Korean etiquette is a thorny issue for many foreign residents, mainly because initially there seems to be a distinct lack of it. Behavior that would be seen as rude or inconsiderate in most Western countries—someone barging their way into an elevator before anyone’s had a chance to get off, talking loudly on their mobile phone in an enclosed space, or jumping ahead of other people in a queue—is not uncommon here, and has been known to ruin many an expatriate’s day. While these kinds of experiences can never be welcomed, it can help to understand some of the thinking (or lack thereof) that lies behind them.In a sense, the basic Korean rules of conduct could almost be viewed as opposite to the Western ones. North Americans and Europeans are generally reserved and self-conscious around strangers but loosen up a bit in the presence of family or friends.In a sense, the basic Korean rules of conduct could almost be viewed as opposite to the Western ones. North Americans and Europeans are generally reserved and self-conscious around strangers but loosen up a bit in the presence of family or friends. For Koreans, relationships are everything—and if you don’t have a relationship of some kind with someone, whether through family, work, school, or marriage, they’re not worthy of much consideration. Koreans therefore tend to give little thought to how they treat or are perceived by strangers, but they are incredibly conscientious, even formal, around their friends and relatives.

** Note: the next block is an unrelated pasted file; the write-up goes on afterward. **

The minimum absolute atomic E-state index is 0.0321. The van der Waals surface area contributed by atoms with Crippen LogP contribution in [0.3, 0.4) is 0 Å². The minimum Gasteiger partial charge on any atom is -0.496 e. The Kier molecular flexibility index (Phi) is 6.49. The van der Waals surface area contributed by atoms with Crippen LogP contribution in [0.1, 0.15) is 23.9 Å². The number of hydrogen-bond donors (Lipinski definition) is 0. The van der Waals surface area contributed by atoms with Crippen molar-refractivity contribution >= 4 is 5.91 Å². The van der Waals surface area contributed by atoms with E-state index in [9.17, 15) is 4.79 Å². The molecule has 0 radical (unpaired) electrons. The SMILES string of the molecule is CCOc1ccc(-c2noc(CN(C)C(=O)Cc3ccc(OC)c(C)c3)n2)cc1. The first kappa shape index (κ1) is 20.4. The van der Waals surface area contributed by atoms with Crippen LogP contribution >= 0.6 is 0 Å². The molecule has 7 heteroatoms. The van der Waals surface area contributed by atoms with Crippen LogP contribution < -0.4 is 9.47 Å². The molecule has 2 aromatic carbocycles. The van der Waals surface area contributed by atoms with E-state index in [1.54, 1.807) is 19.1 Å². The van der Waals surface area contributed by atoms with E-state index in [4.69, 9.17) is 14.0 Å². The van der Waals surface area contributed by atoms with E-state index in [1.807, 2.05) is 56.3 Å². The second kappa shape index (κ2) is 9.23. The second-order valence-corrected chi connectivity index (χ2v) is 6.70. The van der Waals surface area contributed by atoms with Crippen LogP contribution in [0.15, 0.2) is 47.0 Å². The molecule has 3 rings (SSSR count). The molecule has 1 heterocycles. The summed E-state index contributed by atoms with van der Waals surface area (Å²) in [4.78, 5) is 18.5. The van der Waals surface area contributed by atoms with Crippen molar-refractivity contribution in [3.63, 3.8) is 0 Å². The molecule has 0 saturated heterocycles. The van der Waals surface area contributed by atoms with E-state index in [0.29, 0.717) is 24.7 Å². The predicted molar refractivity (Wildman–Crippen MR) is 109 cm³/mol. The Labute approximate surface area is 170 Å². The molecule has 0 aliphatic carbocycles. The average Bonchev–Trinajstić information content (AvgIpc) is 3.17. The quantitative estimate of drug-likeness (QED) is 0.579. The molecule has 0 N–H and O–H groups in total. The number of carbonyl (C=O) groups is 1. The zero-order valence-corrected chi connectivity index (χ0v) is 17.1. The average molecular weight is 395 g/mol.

There are also cultural factors at play. Confucian tradition gives the aged status above just about everyone else, and you’ll notice a lot of the more “assertive” behavior comes from older people, especially older men, who may see taking that seat on the subway or getting served before anyone else as their natural right. Memories of postwar scarcity, as well as a highly competitive society, have created what the locals call a ppali ppali (literally, “hurry, hurry,” or “me first”) culture in which people sometimes feel they have no choice but to act selfishly to get what they need.
But of course the South Koreans do adhere to rules of etiquette, and a basic knowledge of these will be of considerable help to any non-Korean looking to establish friendships or do business here. The barrage of personal questions (Where do you work? How old are you? Are you married?) that often accompanies an introduction is not meant to be intrusive; it’s simply a means to establish where you rank on the social scale and how you should be treated. Bowing does not carry the same weight it does in, say, Japan, but a polite nod of the head in greeting or saying good-bye, particularly to people who are older or outrank you at work, is always appreciated. Gifts and business cards should always be given and received with both hands, and studied carefully before being put gently aside—never in a pocket or bag. Asking someone if they’ve eaten is a polite greeting or expression of concern; by no means is it an invitation to lunch. Compliments are frequently extended and just as often politely rejected by the intended recipient. Invitations or requests, particularly from superiors, are rarely refused outright. There are a host of subtle nuances and unwritten regulations that govern the full spectrum of Korean interaction, but as a foreigner you’re partially exempt, and there’s no need to worry about mastering all of them. Be humble, smile a lot, don’t do anything you wouldn’t do at home, and you should be just fine.
Excerpted from the Second Edition of Moon Living Abroad in South Korea.